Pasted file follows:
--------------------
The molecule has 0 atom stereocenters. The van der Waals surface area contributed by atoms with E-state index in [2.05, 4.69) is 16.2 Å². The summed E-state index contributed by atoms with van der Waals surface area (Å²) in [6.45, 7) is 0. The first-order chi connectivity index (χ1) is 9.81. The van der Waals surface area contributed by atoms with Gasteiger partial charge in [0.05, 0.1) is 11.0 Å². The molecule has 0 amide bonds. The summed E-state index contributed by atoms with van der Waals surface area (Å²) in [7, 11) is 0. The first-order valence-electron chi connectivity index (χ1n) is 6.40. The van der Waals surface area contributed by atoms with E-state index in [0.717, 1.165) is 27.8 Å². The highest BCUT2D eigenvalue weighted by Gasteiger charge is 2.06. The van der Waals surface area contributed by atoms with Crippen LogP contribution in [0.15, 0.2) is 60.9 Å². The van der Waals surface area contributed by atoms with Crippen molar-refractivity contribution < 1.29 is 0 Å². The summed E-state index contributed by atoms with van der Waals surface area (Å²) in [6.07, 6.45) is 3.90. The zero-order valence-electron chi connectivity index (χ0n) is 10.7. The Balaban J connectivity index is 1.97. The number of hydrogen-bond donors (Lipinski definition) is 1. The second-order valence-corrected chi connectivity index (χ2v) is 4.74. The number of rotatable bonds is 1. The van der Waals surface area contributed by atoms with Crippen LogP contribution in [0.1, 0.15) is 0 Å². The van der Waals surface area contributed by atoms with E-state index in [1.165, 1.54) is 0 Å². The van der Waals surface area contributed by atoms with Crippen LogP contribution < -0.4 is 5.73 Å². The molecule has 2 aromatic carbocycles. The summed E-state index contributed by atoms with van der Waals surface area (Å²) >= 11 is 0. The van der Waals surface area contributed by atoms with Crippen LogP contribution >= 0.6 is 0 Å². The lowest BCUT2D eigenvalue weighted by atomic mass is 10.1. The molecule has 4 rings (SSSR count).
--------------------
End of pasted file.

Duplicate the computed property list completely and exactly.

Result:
The molecule has 0 atom stereocenters. The van der Waals surface area contributed by atoms with E-state index in [2.05, 4.69) is 16.2 Å². The summed E-state index contributed by atoms with van der Waals surface area (Å²) in [6.45, 7) is 0. The first-order chi connectivity index (χ1) is 9.81. The van der Waals surface area contributed by atoms with Gasteiger partial charge in [0.05, 0.1) is 11.0 Å². The molecule has 0 amide bonds. The summed E-state index contributed by atoms with van der Waals surface area (Å²) in [7, 11) is 0. The first-order valence-electron chi connectivity index (χ1n) is 6.40. The van der Waals surface area contributed by atoms with E-state index in [0.717, 1.165) is 27.8 Å². The highest BCUT2D eigenvalue weighted by Gasteiger charge is 2.06. The van der Waals surface area contributed by atoms with Crippen LogP contribution in [0.15, 0.2) is 60.9 Å². The van der Waals surface area contributed by atoms with Crippen molar-refractivity contribution < 1.29 is 0 Å². The summed E-state index contributed by atoms with van der Waals surface area (Å²) in [6.07, 6.45) is 3.90. The zero-order valence-electron chi connectivity index (χ0n) is 10.7. The Balaban J connectivity index is 1.97. The number of hydrogen-bond donors (Lipinski definition) is 1. The second-order valence-corrected chi connectivity index (χ2v) is 4.74. The number of rotatable bonds is 1. The van der Waals surface area contributed by atoms with Crippen LogP contribution in [0.1, 0.15) is 0 Å². The van der Waals surface area contributed by atoms with E-state index in [1.165, 1.54) is 0 Å². The van der Waals surface area contributed by atoms with Crippen LogP contribution < -0.4 is 5.73 Å². The molecule has 2 aromatic carbocycles. The summed E-state index contributed by atoms with van der Waals surface area (Å²) >= 11 is 0. The van der Waals surface area contributed by atoms with Crippen LogP contribution >= 0.6 is 0 Å². The lowest BCUT2D eigenvalue weighted by atomic mass is 10.1. The molecule has 4 rings (SSSR count).